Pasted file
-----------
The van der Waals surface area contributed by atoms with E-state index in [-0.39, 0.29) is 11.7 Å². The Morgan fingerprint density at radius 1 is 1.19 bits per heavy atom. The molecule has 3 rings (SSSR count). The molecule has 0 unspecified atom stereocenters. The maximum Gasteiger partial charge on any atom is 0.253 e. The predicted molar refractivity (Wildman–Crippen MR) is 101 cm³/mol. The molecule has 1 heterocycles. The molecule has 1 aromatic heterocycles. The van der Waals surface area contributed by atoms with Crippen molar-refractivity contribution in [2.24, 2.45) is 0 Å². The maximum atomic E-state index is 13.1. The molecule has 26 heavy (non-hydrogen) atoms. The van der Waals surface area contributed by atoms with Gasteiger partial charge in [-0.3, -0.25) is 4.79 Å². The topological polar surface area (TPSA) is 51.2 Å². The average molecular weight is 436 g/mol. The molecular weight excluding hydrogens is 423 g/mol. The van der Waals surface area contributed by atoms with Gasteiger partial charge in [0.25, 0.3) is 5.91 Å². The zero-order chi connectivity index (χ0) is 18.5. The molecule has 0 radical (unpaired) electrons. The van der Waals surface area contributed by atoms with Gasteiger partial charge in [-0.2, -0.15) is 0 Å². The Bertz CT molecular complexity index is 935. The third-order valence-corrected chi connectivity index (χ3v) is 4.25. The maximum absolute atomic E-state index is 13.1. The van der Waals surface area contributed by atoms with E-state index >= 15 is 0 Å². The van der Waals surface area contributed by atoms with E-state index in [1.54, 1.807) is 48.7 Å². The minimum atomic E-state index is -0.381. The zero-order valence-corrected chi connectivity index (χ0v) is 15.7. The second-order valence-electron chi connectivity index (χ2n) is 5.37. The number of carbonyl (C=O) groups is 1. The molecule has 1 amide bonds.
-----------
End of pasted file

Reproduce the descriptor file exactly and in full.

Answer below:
The van der Waals surface area contributed by atoms with E-state index in [-0.39, 0.29) is 11.7 Å². The Morgan fingerprint density at radius 1 is 1.19 bits per heavy atom. The molecule has 3 rings (SSSR count). The molecule has 0 unspecified atom stereocenters. The maximum Gasteiger partial charge on any atom is 0.253 e. The predicted molar refractivity (Wildman–Crippen MR) is 101 cm³/mol. The molecule has 1 heterocycles. The molecule has 1 aromatic heterocycles. The van der Waals surface area contributed by atoms with Crippen molar-refractivity contribution in [2.24, 2.45) is 0 Å². The maximum atomic E-state index is 13.1. The molecule has 26 heavy (non-hydrogen) atoms. The van der Waals surface area contributed by atoms with Gasteiger partial charge in [-0.3, -0.25) is 4.79 Å². The topological polar surface area (TPSA) is 51.2 Å². The average molecular weight is 436 g/mol. The molecular weight excluding hydrogens is 423 g/mol. The van der Waals surface area contributed by atoms with Gasteiger partial charge in [0.25, 0.3) is 5.91 Å². The zero-order chi connectivity index (χ0) is 18.5. The molecule has 0 radical (unpaired) electrons. The van der Waals surface area contributed by atoms with Gasteiger partial charge in [-0.2, -0.15) is 0 Å². The Bertz CT molecular complexity index is 935. The third-order valence-corrected chi connectivity index (χ3v) is 4.25. The maximum absolute atomic E-state index is 13.1. The van der Waals surface area contributed by atoms with E-state index >= 15 is 0 Å². The van der Waals surface area contributed by atoms with E-state index in [1.54, 1.807) is 48.7 Å². The minimum atomic E-state index is -0.381. The zero-order valence-corrected chi connectivity index (χ0v) is 15.7. The second-order valence-electron chi connectivity index (χ2n) is 5.37. The number of carbonyl (C=O) groups is 1. The molecule has 1 amide bonds.